Instantaneous vs Average Velocity
Velocity is a very important concept discussed in mechanics. Many properties of an object such as the kinetic energy and viscosity depend on the velocity of the object. The concept of velocity is widely used in fields such as kinetics, kinematics, dynamics, astrophysics and even engineering. It is vital to have a proper understanding of the concepts of instantaneous velocity and average velocity in order to excel in such fields. In this article, we are going to discuss what instantaneous velocity and average velocity are, their similarities, the definitions of instantaneous velocity and average velocity and finally the difference between average velocity and instantaneous velocity.
What is Instantaneous Velocity?
One must understand the concept of velocity first, to understand the concept of instantaneous velocity properly. Velocity is a physical quantity of a body. The instantaneous velocity can be given as the instantaneous speed of the object with the direction the object is moving at that moment. In Newtonian mechanics, the velocity is defined as the rate of change of displacement. Both velocity and displacement are vectors. They have a quantitative value and a direction. The quantitative value alone of the velocity is called the modulus of velocity. This is equal to the speed of the object. The velocity of an object is directly related to the kinetic energy of the object. The theory of relativity suggests a more advanced version, which is not discussed here. The theory of relativity also suggests that the observed mass of an object increases when the velocity of the object is increased. The velocity of an object is dependent only on the changes of spacetime coordinate of the object. The instantaneous velocity of the object is the distance the object has travelled in an infinitesimal time. This is mathematically denoted as dx/dt where x is the displacement vector. The instantaneous velocity can be considered as the velocity the object instantly feels. The instantaneous velocity is a function of time. For an object placed under a net force, the instantaneous velocity always changes. For an object moving with a constant velocity, the instantaneous velocity is a constant.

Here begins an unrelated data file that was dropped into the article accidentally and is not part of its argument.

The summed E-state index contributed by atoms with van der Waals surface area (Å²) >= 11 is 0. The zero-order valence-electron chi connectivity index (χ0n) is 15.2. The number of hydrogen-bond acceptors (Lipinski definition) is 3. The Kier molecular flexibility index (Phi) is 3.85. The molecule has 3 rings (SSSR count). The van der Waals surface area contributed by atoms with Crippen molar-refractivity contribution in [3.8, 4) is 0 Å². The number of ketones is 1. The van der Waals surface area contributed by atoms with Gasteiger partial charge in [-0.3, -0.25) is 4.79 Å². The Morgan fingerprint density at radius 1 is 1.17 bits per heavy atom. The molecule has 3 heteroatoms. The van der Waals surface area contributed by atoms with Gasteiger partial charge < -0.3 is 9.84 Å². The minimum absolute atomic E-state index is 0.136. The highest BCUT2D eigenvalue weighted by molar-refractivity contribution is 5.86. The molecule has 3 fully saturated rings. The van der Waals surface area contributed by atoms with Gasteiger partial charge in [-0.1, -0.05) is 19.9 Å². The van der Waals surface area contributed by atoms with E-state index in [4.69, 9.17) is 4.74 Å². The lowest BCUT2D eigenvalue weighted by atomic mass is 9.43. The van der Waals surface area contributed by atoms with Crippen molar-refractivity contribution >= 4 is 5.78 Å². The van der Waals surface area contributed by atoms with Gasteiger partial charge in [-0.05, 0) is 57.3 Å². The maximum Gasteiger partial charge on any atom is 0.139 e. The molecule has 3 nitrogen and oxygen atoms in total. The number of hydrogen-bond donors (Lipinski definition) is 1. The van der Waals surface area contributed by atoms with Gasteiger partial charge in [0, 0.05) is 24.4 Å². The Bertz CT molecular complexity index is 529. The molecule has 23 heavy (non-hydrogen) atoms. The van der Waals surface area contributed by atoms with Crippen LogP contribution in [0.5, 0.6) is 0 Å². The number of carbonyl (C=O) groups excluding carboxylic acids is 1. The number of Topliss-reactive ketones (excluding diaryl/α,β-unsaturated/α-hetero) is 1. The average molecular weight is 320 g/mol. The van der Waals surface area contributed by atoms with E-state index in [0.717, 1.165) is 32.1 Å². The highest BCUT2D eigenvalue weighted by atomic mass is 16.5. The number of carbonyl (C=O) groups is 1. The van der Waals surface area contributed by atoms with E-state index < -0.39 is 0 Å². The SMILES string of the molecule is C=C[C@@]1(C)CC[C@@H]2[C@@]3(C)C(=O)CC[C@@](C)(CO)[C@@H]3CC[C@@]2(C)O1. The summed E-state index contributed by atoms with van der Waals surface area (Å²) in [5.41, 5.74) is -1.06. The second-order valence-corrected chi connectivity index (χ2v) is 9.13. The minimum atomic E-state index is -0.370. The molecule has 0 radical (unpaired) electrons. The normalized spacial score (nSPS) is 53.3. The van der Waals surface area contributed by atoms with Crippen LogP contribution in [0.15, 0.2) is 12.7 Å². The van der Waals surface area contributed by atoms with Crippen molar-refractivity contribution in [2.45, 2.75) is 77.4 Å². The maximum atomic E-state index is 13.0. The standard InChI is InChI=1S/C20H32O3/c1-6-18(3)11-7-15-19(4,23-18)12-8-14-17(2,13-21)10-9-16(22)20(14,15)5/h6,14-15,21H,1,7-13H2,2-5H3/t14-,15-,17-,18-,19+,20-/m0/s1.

What is Average Velocity?
Average velocity is the average of the instantaneous velocities over a time period. Since this is hard to obtain, an easy method is used to calculate the average velocity. The average velocity of a motion is the total distance travelled by the object divided by the time taken for the journey. If the path of the object is a straight line, a vector for the average velocity can be obtained easily. Another method for obtaining the average velocity is to integrate the instantaneous velocity with respect to time for the journey. This yields the distance travelled by the object. By dividing this quantity by the time taken for the journey, the average velocity can be calculated.
What is the difference between Average Velocity and Instantaneous Velocity? • For a given journey, the instantaneous velocity is a function of time, but the average velocity is a constant. • The vector of the average velocity is always on the direction of the displacement. Therefore, the average velocity is path independent, but the instantaneous velocity vector depends on the path taken.

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